Mars and Its Mystery (Illustrated)by Edward Morse
The following pages have been written for the general reader. The controversies over the interpretation of the curious markings of Mars and the wide divergence of opinion as to their nature first turned my attention to the matter. The question of intelligence in other worlds is of perennial interest to everyone, and that question may possibly be settled by an… See more details below
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The following pages have been written for the general reader. The controversies over the interpretation of the curious markings of Mars and the wide divergence of opinion as to their nature first turned my attention to the matter. The question of intelligence in other worlds is of perennial interest to everyone, and that question may possibly be settled by an unprejudiced study of our neighboring planet Mars. Knowing the many analogies between Mars and the Earth, we are justified in asking what conditions really exist in Mars. Instead of flouting at every attempt to interpret the various and complicated markings of its surface, we should soberly consider any rational explanation of these enigmas from the postulate that the two spheres, so near together in space, cannot be so far apart physically, and from the fact that as intelligence is broadly modifying the appearance of the surface of the Earth, a similar intelligence may also be marking the face of Mars.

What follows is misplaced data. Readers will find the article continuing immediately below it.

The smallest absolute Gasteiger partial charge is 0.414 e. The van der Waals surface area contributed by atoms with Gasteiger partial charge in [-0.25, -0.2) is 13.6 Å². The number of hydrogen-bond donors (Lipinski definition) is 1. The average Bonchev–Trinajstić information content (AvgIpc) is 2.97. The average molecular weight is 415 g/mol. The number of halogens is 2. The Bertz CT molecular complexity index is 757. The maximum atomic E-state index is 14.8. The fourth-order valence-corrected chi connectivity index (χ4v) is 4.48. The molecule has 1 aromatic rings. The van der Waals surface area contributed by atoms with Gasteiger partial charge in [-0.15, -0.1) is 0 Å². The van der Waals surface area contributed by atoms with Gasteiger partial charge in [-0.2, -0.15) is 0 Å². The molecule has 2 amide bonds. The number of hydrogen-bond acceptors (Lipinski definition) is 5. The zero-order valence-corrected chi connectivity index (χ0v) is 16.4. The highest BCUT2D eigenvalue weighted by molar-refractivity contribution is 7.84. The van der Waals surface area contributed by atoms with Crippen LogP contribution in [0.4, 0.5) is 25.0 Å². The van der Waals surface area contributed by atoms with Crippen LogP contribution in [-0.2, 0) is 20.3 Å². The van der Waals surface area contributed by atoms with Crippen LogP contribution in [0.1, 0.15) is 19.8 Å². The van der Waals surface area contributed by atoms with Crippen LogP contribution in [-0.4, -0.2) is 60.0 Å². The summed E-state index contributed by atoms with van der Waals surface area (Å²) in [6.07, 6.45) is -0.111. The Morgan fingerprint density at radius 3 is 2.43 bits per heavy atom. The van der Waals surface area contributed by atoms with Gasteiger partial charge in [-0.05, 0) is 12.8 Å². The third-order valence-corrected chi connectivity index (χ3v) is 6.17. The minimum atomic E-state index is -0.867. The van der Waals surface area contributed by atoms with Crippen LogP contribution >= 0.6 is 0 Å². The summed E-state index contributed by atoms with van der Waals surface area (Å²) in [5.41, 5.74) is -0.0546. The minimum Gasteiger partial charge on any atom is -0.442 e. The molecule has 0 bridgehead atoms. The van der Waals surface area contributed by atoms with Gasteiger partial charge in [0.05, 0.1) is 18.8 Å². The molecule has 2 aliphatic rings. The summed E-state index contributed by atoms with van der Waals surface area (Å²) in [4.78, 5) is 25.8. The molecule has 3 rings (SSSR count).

A student familiar with a general knowledge of the heavens, a fair acquaintance with the surface features of the Earth, with an appreciation of the doctrine of probabilities, and capableviii of estimating the value of evidence, is quite as well equipped to examine and discuss the nature of the markings of Mars as the astronomer. If, furthermore, he is gifted with imagination and is free from all prejudice in the matter, he may have a slight advantage. Astronomers are probably the most exact of all students as to their facts, and in this discussion there is no attempt to introduce evidence they do not supply, as the frequent quotations from their writings will show.
Having studied Mars through nearly one presentation of the planet with the great refractor at the Lowell Observatory, what I saw with my own eyes, uninfluenced by what others saw, will be presented in a short chapter at the end of this book.
I wish to express my obligations to Professor Percival Lowell for the privileges of his observatory, for many of the illustrations in this book, and for his unbounded hospitality during my visit to Flagstaff. I am also deeply indebted to Mr. Russell Robb for valuable assistance during the preparation of the manuscript.
- Bronson Tweed Publishing
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